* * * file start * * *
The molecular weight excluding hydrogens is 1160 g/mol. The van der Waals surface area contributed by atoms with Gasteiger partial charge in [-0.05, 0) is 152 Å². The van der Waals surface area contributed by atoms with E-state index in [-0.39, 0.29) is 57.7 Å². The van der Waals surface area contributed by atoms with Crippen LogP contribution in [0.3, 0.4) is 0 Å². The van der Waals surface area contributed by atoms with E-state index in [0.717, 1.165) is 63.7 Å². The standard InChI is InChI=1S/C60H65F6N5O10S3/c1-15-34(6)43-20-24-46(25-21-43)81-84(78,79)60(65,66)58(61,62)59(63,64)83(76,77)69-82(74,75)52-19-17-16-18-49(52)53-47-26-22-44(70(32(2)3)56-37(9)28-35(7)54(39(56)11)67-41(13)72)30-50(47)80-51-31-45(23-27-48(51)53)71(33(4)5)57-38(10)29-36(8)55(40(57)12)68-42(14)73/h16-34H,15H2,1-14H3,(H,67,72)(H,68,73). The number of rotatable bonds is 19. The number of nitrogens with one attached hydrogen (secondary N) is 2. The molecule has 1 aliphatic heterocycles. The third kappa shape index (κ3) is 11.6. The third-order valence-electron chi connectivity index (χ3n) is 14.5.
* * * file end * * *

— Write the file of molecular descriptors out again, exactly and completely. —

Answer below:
The molecular weight excluding hydrogens is 1160 g/mol. The van der Waals surface area contributed by atoms with Gasteiger partial charge in [-0.05, 0) is 152 Å². The van der Waals surface area contributed by atoms with E-state index in [-0.39, 0.29) is 57.7 Å². The van der Waals surface area contributed by atoms with Crippen LogP contribution in [0.3, 0.4) is 0 Å². The van der Waals surface area contributed by atoms with E-state index in [0.717, 1.165) is 63.7 Å². The standard InChI is InChI=1S/C60H65F6N5O10S3/c1-15-34(6)43-20-24-46(25-21-43)81-84(78,79)60(65,66)58(61,62)59(63,64)83(76,77)69-82(74,75)52-19-17-16-18-49(52)53-47-26-22-44(70(32(2)3)56-37(9)28-35(7)54(39(56)11)67-41(13)72)30-50(47)80-51-31-45(23-27-48(51)53)71(33(4)5)57-38(10)29-36(8)55(40(57)12)68-42(14)73/h16-34H,15H2,1-14H3,(H,67,72)(H,68,73). The number of rotatable bonds is 19. The number of nitrogens with one attached hydrogen (secondary N) is 2. The molecule has 1 aliphatic heterocycles. The third kappa shape index (κ3) is 11.6. The third-order valence-electron chi connectivity index (χ3n) is 14.5.